by Hank Hogan
American vehicle manufacturers have been pushing for higher octane gasoline to be available in the U.S. marketplace, as they are under pressure to improve vehicle fuel economy from today’s 34 miles per gallon (mpg) to 54.5 mpg by 2025.
“Higher octane fuels will enable engine design and calibration to provide improved performance for the customer, both in terms of fuel economy and in terms of torque/power/vehicle acceleration,” said Stephen Russ, senior technical leader of global gas engine engineering at the Ford Motor Company.
Studies have shown that higher efficiency can be achieved in burning fuel by increasing the compression ratio of the engine. Original equipment manufacturers (OEMs) could also install turbochargers, which would optimise the compression ratio while making the engine lighter weight for the same horsepower.
“The use of higher-octane fuels enables multiple and synergistic engine improvements, like higher compression ratios, turbocharging, down-sizing/down-speeding, etc., all of which enable greater engine efficiencies,” said Clarence Woo, executive director of the Singapore-based Asian Clean Fuels Association (ACFA). He referred to a study published in SAE technical paper No. 2014-01-2610 (CO2 Emission Reduction Synergies of Advanced Engine Design and Fuel Octane Number), wherein the engine compression ratio increased from 10.2:1 to 12.2:1 when fuel was switched from 95 to 102 RON. According to the study, fuel economy could be improved by as much as 15%, depending on the operating conditions,.
Europe uses higher-octane fuel than the United States. If the U.S. were to follow Europe, this could result in at least a 6% fuel efficiency gain and a corresponding decrease in greenhouse gas emissions, said Mary Beth Stanek, director of vehicle technologies and government relations at General Motors (GM).
Octane rating can be measured in several ways. In Europe, which uses a research octane number (RON), regular gasoline is 95 RON and premium is 98 RON. The U.S. averages the RON and the motor octane number (MON). There is a difference of between eight and 12 points in these two methods. Thus, regular gasoline in the U.S., which is 87, is effectively 91-92 RON.
Automakers, including GM, Ford and others, advocate for higher-octane gasoline in the U.S. The U.S. Environmental Protection Agency (EPA) has started to consider this, citing the need to regulate CO2 emissions as their regulatory justification.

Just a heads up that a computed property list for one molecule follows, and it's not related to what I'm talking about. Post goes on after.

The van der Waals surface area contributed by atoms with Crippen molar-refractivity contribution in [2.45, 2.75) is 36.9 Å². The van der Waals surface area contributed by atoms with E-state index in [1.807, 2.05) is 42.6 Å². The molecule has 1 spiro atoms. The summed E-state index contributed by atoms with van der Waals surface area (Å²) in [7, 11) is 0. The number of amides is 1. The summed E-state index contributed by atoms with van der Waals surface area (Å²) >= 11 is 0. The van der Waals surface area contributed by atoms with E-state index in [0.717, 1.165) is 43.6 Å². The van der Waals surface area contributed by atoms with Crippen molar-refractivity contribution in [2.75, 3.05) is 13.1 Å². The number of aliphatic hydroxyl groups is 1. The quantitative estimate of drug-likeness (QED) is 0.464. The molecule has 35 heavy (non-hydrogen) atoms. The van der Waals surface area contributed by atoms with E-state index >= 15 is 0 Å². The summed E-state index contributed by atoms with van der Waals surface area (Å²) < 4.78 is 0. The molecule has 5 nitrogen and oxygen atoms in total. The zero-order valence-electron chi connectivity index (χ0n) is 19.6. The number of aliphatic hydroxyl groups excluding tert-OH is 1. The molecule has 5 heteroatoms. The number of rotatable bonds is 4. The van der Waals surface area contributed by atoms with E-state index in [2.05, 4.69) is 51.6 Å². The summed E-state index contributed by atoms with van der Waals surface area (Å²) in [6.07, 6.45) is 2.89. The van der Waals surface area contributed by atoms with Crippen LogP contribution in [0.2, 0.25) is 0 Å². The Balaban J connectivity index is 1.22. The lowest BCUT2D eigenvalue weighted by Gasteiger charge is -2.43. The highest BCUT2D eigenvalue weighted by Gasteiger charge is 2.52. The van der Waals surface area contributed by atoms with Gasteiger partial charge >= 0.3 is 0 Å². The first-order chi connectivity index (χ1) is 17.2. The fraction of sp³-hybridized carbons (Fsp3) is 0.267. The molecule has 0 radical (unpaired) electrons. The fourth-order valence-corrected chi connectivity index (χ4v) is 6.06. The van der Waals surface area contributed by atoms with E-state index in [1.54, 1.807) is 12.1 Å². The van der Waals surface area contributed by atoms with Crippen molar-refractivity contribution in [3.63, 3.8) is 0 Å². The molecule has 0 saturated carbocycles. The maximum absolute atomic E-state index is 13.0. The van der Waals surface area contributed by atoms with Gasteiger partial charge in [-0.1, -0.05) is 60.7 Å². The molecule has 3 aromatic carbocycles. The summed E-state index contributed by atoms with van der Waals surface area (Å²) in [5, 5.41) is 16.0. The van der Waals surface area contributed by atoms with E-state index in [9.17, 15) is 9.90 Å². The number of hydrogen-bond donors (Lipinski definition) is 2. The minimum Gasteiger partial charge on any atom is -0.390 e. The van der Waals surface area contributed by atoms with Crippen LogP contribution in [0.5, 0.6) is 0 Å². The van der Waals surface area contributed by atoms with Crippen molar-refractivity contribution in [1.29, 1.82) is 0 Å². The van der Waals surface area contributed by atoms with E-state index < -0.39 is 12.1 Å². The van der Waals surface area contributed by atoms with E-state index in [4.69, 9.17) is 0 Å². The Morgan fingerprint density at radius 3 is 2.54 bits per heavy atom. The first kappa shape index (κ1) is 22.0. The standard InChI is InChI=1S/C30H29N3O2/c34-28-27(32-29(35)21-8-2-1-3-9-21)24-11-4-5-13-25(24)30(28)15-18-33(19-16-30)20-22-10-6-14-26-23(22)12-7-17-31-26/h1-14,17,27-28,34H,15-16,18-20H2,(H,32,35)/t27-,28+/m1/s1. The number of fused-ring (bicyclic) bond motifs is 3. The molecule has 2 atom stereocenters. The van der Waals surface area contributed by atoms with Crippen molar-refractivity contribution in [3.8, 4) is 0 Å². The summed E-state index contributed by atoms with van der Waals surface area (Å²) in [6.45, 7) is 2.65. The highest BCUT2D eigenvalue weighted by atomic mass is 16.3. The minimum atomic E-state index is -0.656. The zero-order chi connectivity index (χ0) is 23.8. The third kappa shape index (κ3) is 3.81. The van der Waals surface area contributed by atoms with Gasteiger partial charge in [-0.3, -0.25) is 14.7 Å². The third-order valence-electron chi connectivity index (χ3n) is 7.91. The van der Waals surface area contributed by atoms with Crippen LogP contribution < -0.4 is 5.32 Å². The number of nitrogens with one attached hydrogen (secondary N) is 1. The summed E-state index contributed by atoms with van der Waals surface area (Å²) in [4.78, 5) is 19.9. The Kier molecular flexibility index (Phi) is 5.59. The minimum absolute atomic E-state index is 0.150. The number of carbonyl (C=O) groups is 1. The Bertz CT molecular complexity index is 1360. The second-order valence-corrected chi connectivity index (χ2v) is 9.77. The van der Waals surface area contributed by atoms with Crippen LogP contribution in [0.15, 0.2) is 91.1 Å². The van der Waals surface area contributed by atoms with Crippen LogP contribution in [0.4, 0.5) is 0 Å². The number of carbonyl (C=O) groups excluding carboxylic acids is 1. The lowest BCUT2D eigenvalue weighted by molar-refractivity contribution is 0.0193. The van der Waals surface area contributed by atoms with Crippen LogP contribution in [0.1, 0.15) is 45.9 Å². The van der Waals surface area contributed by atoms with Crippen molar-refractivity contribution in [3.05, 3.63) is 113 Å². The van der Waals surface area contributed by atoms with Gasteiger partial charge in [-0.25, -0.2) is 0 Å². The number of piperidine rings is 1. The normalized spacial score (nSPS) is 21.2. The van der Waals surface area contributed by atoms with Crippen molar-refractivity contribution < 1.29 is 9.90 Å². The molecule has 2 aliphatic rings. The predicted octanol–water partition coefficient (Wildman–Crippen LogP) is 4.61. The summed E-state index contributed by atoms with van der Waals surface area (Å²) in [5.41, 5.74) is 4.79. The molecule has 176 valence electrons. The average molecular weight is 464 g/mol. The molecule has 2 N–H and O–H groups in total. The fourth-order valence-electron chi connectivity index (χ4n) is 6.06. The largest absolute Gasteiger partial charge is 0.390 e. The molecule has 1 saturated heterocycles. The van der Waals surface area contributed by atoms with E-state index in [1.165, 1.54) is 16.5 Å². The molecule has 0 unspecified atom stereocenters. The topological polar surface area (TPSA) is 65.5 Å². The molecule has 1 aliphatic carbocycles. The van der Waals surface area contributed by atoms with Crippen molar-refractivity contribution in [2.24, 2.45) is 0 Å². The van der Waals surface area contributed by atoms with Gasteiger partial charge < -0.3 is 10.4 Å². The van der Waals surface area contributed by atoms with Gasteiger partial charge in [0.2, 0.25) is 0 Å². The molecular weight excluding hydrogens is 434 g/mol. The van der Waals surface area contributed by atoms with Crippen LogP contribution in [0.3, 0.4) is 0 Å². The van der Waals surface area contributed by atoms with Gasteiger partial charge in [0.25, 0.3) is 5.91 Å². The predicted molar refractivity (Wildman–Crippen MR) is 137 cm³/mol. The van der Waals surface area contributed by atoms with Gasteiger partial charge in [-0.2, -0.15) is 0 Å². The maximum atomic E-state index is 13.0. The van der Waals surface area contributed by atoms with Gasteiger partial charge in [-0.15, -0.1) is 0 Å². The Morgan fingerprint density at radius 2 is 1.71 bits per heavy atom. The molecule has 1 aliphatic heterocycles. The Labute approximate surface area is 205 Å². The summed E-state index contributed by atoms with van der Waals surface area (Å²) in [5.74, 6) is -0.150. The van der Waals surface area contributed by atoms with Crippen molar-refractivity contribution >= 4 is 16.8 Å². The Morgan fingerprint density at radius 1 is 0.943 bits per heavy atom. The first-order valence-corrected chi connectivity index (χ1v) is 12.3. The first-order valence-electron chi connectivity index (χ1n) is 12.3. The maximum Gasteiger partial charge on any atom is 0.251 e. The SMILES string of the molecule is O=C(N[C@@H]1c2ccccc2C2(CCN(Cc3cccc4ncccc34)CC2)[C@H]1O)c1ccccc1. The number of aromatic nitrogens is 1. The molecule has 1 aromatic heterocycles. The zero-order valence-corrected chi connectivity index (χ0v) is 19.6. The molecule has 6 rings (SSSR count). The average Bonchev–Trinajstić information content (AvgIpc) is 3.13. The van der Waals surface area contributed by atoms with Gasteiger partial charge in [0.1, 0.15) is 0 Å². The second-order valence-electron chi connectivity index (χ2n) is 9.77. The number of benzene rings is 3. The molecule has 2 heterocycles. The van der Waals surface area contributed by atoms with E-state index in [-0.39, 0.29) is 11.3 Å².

However, according to published reports, it is unlikely that the EPA will establish any octane guidelines until after 2025, when the agency will issue regulations as part of a planned rollout of the new fuel economy standards.
It may take that long for all the stakeholders to hammer out some critical details. For instance, what would the new octane number be, and how would gasoline be boosted to achieve this? One proposal is to blend gasoline with 30% ethanol, said Lewis Gibbs, a fuel expert who is now a consultant after retiring from the Chevron Corporation. This would boost RON by eight points from the current E10. The end product would have a lower emission footprint than alternatives like aromatics if the ethanol came from renewable sources. However, the energy content would be lower than straight gasoline, which would have a negative impact on fuel economy.
“The critical question is whether or not the increase in compression ratio effect on fuel consumption exceeds the loss in energy content,” Gibbs said.
Other questions abound, such as how to phase in the change, and how to lessen the potential price shock to businesses and consumers.
Stanek favours a “breakpoint and phase-in” approach. That is, at some agreed date, a higher-octane fuel and vehicles that could take advantage of it would become available. After that, there would be a gradual switchover to the new fuel and vehicles.
However, lower octane fuel could potentially harm new powertrains, so misfueling at the pump could be a problem. The industry has looked at this issue, considering such approaches as colour coding pumps and/or installing different shaped nozzles.
Another issue is the price differential between lower and higher-octane fuel. According to the American Automobile Association (AAA), there is currently a 50-cent differential between regular and premium gasoline in the U.S., or roughly a 25% price difference. There have been suggestions that the price differential could disappear once the fuel volume mix changes, because higher octane gasoline today is a small amount of the total sold. The argument is that once higher octane gasoline becomes mainstream, and the volume produced increases, the price could go down, much like what happened when diesel fuel switched to ultra-low sulphur.